AP: The biggest one is saying something you’re not. It’s that disconnect. You can’t go out there and say something without actually being it because nobody will buy it. The second thing is forgetting that the internal audience is as important as the external audience, if not more important, and understanding that the engagement aspect is vital to you communicating. Finally, especially in the professional services market, one of the big things is marketing to their internal structure and not putting the client first. It doesn’t matter. What is keeping that client up at night and how are you going to solve that problem? That’s really the best messaging that you can put out there.

CQ: What companies have you seen lately that have a unique, strong voice that you admire?

AP: All the companies I’ve been thinking through recently are the ones that are effectively executing internal engagement strategies. There’s basically three ways that you communicate with your audiences: marketing, the product/service, and the people. From those three, the people are the hardest to control, and they’re arguably the most vital. A strong culture is what yields a strong voice, and I think that is so important for any company going through a messaging strategy.

CQ: Do you see internal and external communications as separate strategies, or as one holistic strategy that needs to resonate in both places?

AP: I think it’s definitely one strategy. When we go through these exercises with clients, we start with the positioning, we establish the messaging, and then we talk about how that one message faces outwards and faces inwards. How do take that same message and make it credible to your people as employees and then empower them with the skills and tactics they need to spread the external message as well? It’s a tough one for companies, and not often something they think about. They think that if they invest in the branding piece and the messaging piece then they’re set. But they’re really going to miss an opportunity if they don’t take those messages and find a way to make them resonate internally as well.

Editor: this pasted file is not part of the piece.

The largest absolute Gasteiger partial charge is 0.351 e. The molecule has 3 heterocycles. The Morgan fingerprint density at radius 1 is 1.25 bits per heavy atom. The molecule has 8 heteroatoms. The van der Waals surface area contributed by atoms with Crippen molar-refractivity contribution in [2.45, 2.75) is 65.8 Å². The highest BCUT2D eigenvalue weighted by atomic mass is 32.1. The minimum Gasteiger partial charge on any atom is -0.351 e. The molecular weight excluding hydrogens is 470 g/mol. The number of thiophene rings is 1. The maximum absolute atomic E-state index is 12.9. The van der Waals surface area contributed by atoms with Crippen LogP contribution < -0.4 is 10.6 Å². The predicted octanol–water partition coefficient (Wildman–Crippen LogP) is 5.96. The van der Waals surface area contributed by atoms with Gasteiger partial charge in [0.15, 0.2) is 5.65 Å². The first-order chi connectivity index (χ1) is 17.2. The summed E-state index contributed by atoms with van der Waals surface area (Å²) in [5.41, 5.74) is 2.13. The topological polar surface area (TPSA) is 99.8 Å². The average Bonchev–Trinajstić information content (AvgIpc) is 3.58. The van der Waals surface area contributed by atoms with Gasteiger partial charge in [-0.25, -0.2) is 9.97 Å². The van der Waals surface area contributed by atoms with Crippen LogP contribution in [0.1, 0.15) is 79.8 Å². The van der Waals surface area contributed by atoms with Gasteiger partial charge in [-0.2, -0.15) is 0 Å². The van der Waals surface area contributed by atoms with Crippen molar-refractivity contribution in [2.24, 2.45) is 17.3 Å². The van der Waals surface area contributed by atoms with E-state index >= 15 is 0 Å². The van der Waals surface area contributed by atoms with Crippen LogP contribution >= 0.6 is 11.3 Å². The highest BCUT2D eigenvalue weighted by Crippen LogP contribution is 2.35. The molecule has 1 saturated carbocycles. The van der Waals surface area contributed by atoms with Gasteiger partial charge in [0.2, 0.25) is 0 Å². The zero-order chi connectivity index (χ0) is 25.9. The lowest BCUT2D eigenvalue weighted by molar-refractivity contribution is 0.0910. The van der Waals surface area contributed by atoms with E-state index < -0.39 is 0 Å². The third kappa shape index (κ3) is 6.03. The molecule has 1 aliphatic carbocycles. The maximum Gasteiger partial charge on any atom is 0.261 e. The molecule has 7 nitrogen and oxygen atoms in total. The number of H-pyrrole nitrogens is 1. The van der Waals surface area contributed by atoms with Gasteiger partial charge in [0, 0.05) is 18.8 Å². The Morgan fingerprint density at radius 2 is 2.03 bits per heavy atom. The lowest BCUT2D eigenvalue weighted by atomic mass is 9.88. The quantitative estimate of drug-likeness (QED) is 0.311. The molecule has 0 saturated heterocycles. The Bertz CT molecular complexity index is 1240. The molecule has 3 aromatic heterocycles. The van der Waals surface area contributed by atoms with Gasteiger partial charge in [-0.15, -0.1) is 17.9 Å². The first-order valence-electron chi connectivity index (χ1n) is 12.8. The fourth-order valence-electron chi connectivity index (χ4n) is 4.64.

Music by SONGO 21 – Studio sessions 2003 by SONGO 21 is licensed under a Attribution-NonCommercial-ShareAlike 3.0 International License.



About Alice

Alice has had a vast and varied career as a communicator, brand strategist, writer and all around content aficionado, and she has held several senior communications positions in global companies, driving brand strategy through periods of business transformation. A journalist and copywriter by trade, she possesses a keen ability to turn business objectives into clear and compelling messages capable of inspiring change. In 2015, she joined forces with Christy Ambrose to start Neatline Creative, a full-service brand strategy and communications agency dedicated to forging the most direct route to the hearts of their clients’ audiences.

Have questions or want to chat more with Alice? Post your comments below or connect with her on Twitter and LinkedIn.


Join us Thursday on the podcast where Alice will share stories about her career, education and advice for helping marketers create change within their organizations.

“If you were to ask me about my biggest failures so far in my career, they have all come from assuming that people within the organization valued marketing. Assuming that people understood what the point of it was. What I’ve learned is you need to take a step back and educate your own internal management on why it’s important to worry about it at all. And that comes down to proof. You need to be able to prove the value of what you do before you can start to move the ball down the field.”

Music by SONGO 21 – Studio sessions 2003 by SONGO 21 is licensed under a Attribution-NonCommercial-ShareAlike 3.0 International License.



Next week, we’ll welcome Katie Garrett, Account Director at RepEquity, Inc., to talk about how Corporate Social Responsibility (CSR) can impact your bottom line.